June's bounce-back didn't quite make up for the 1.5% dip in May, but it did make up for some of the lost ground. However, the consensus seems to be that this was largely due to retailers (including the likes of Marks & Spencer and John Lewis) starting their summer sales early, which seems to have succeeded in persuading reluctant shoppers to start spending again. And there are two obvious problems with this strategy: one, it will hit margins in the near term, and two, they may just be bringing forward business from later in the year. So some economists reckon we might see another slump in July as a result.
The weather can't have helped, of course - particularly if, like Britvic, you make your living selling fizzy drinks. Its sales were down 8.2% in the four weeks to July 10, while it's just experienced its first quarter-on-quarter decline for two years. Kingfisher has apparently been having similar problems: it blamed the weather for a 5.5% fall in like-for-like sales during the 11 weeks to July 16, including a 6.7% drop at B&Q. You might think people would be more likely to crack on with the tedious work of DIY when it's sheeting down outside. But we suppose they won't have been buying much garden furniture.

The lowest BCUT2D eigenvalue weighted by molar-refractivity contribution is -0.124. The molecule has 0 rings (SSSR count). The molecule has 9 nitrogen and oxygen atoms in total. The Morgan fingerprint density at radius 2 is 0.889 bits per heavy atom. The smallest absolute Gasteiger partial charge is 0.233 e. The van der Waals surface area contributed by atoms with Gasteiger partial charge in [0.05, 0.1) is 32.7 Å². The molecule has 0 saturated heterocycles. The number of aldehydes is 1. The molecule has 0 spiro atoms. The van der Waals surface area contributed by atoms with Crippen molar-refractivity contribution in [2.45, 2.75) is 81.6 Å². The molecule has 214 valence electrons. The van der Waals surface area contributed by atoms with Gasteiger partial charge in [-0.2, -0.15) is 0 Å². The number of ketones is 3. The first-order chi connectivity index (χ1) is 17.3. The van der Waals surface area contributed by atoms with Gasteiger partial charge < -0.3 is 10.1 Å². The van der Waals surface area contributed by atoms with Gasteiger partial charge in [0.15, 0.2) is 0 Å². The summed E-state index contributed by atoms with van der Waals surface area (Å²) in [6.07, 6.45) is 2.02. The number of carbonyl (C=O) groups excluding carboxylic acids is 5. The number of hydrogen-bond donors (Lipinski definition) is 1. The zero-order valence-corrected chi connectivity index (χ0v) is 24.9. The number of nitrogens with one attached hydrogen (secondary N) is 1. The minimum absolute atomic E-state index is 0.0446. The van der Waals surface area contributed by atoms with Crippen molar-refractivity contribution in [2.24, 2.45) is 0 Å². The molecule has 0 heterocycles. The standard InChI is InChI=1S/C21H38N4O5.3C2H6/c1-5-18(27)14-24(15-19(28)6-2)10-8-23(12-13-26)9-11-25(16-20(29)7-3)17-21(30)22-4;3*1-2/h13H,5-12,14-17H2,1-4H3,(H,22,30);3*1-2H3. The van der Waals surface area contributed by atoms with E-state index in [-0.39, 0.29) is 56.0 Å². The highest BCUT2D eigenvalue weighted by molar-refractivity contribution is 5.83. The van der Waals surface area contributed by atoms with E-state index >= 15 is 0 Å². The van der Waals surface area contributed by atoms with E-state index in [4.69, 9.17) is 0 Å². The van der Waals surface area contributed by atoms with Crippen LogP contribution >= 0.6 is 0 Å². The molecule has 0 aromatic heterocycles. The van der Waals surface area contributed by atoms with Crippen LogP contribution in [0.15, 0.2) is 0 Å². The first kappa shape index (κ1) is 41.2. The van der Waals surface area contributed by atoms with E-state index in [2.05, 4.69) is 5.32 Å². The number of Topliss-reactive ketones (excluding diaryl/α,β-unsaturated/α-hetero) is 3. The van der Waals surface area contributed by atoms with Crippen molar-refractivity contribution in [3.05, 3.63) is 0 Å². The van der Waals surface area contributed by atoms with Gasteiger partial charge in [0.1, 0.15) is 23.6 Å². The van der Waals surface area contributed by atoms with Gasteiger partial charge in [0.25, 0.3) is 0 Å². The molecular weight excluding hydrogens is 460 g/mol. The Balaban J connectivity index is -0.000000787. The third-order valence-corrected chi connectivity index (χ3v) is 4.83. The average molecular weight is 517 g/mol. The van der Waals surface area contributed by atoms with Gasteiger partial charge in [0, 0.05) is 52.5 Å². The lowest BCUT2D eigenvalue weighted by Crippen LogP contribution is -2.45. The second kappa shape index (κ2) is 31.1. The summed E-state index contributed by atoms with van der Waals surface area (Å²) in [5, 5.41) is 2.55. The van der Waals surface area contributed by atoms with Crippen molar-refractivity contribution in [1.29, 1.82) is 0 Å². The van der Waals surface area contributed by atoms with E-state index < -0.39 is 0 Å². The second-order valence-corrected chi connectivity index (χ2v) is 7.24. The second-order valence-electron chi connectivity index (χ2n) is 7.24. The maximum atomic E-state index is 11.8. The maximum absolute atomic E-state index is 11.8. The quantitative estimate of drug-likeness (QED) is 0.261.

Still, if blaming the weather for falling sales is a familiar tactic in the retail world, another of Kingfisher's excuses was more novel: it bemoaned the collapse of rival chain Focus DIY. Now it might seem ridiculous on the face of it to complain about the demise of one of your biggest competitors. But apparently the remaining Focus stores have been flogging their remaining stock at fire-sale prices, which has inevitably taken a bite out of B&Q's sales.
So it's a familiar picture, really: the high street is still having to work extremely hard to persuade customers to part with their cash, and life remains a struggle for anyone whose produce falls into the 'discretionary purchase' category. It's hard to see that changing any time soon, either.